The Walkman — whose original model was once Sony’s signature product — will no longer be made in Japan.
Sony Corp. said Wednesday that by the end of March it will close a factory that began producing the Walkman music players in 1979 when it first debuted, according to Atsuo Omagari, a Sony spokesman. Production of Walkman brand products will be shifted to plants in Malaysia and China, he said.
The move comes as Sony cuts costs and the competition in the booming digital portable music player market intensifies, where Sony lags far behind Apple Computer Inc.’s iPod.
Under the Walkman brand, Sony offers five different types of music players: the original cassette tape player, CD and MD players as well as the one using hard disk drives and flash memory.
The factory being shuttered in Saitama prefecture was the only plant in Japan making Walkmans, producing a Walkman model that uses a hard-disc drive, according to Mami Imada, a Sony spokeswoman.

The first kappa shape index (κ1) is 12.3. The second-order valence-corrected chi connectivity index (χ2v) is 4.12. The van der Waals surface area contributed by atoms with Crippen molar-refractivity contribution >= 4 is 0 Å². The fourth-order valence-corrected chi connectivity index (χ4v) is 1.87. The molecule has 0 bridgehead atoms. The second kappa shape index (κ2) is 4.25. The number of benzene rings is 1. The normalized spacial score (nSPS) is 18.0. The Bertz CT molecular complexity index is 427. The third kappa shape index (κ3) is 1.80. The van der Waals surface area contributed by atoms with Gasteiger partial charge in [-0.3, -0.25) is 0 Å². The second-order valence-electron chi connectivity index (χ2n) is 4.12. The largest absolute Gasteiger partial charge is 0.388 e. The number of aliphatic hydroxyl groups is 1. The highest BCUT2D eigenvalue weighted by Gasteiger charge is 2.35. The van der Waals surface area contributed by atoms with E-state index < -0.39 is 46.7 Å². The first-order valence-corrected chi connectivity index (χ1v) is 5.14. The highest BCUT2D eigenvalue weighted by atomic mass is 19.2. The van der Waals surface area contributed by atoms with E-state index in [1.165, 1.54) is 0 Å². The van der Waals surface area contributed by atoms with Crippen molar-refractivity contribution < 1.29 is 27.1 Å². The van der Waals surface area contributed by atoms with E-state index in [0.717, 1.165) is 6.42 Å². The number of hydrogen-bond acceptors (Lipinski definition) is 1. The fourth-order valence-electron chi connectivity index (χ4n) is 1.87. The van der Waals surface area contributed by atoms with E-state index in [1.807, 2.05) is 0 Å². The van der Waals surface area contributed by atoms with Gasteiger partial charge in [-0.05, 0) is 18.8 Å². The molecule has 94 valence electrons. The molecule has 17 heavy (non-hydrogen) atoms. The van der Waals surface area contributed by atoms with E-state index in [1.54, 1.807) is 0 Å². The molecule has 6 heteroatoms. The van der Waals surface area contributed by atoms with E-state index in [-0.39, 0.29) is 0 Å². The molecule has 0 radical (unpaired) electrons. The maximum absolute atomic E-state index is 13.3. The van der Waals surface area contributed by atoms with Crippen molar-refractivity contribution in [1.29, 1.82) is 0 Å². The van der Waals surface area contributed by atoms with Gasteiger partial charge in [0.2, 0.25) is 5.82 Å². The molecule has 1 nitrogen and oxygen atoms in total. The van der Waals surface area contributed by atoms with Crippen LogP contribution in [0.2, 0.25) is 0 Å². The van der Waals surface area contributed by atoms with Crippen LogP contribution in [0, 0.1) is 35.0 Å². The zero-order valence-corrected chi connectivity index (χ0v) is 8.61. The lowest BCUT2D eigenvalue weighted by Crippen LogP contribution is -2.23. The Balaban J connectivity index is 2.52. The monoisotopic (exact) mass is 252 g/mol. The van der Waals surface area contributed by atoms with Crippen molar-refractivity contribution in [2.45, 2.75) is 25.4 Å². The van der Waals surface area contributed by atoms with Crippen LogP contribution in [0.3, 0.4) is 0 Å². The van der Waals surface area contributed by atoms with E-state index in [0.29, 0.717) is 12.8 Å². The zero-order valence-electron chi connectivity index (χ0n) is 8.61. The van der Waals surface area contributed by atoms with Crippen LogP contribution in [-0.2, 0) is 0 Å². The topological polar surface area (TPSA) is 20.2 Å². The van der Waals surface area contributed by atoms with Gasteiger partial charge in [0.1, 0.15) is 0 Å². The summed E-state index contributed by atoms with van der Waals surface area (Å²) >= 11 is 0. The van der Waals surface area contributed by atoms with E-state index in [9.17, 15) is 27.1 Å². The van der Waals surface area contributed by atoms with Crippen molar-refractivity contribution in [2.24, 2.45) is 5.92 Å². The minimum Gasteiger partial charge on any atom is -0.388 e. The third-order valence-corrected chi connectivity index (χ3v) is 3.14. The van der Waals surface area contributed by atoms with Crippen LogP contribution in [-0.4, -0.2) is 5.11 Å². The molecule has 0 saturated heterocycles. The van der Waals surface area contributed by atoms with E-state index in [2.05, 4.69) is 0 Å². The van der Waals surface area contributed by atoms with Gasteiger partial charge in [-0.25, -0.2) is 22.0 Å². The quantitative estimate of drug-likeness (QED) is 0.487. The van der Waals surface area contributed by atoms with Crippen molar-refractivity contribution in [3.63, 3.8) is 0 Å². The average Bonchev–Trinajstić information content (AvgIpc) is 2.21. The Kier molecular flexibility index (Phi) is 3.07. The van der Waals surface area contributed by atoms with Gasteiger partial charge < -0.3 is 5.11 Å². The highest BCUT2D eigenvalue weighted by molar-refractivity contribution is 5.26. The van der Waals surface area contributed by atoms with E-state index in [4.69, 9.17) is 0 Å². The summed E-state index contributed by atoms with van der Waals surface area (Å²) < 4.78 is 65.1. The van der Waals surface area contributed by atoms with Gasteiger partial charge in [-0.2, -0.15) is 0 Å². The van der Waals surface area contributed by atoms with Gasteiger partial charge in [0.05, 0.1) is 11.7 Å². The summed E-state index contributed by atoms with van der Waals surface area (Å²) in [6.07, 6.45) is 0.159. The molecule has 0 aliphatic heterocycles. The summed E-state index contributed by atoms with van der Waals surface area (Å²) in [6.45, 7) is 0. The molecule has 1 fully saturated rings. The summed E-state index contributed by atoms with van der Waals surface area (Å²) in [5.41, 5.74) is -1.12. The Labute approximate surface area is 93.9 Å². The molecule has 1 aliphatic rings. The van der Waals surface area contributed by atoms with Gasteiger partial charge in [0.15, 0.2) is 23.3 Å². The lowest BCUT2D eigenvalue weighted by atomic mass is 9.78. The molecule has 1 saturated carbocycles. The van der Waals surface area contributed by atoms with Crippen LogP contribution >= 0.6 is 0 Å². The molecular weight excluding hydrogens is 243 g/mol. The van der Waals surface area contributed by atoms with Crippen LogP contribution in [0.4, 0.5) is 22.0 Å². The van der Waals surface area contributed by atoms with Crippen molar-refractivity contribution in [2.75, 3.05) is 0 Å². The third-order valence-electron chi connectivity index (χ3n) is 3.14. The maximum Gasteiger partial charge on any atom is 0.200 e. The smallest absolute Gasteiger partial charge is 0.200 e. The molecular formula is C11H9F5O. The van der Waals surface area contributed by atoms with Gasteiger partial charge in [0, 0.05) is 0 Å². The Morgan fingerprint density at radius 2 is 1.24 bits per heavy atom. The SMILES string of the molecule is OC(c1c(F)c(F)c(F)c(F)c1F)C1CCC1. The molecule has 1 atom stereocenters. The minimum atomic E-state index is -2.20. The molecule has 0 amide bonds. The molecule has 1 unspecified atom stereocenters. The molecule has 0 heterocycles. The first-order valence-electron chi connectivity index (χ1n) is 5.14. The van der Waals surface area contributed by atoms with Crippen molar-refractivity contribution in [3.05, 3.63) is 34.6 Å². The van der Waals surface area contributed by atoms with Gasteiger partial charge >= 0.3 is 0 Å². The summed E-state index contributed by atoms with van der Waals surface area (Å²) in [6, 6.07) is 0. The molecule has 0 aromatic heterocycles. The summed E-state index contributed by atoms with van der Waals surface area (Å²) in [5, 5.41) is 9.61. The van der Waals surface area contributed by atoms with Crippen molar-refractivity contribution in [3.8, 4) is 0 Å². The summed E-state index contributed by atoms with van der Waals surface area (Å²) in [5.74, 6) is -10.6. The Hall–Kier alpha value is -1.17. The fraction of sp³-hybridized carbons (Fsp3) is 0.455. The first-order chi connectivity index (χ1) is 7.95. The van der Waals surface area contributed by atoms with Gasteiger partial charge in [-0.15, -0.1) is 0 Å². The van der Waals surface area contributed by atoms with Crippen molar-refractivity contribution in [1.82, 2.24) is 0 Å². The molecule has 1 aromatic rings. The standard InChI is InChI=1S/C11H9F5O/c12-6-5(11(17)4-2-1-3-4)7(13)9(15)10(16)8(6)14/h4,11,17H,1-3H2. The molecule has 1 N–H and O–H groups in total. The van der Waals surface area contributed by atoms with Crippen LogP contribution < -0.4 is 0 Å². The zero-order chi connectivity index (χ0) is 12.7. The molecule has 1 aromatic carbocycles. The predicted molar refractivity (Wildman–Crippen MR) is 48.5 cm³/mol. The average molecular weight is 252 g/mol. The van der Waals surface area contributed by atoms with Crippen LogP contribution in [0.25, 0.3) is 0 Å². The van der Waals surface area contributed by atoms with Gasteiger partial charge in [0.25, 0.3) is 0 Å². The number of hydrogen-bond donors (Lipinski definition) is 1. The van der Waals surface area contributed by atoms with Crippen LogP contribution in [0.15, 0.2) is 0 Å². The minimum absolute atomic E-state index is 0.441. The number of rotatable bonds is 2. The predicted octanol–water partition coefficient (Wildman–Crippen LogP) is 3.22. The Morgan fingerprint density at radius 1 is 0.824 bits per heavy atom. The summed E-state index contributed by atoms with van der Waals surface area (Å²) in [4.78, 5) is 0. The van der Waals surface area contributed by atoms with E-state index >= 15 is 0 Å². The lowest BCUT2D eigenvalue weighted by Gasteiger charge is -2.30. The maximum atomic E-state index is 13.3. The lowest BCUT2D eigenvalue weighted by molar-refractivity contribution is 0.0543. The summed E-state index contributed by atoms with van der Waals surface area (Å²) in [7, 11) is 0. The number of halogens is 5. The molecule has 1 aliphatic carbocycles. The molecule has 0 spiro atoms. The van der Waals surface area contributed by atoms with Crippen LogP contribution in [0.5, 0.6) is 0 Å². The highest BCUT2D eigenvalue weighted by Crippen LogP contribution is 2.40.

Japan production of the other kinds of Walkman models had ended earlier, she said.
The Walkman has sold more than 350 million units worldwide since its creation in 1979, and was once the global symbol of Sony’s — and Japan’s — technical prowess.
The Saitama plant stopped making the hard disk drive Walkman in January, Sony said. The factory will be turned into a product design center.
The closure of the factory is the first under a restructuring plan Sony announced last September to revive its ailing electronics operations worldwide.
Under its three-year business plan through fiscal 2007 that ends in March 2008, Sony is seeking to reduce the number of its global manufacturing bases by 11 from 65 at the end of March 2005. Sony’s July-September group net profit plunged 46 percent to $249 million (28.5 billion yen).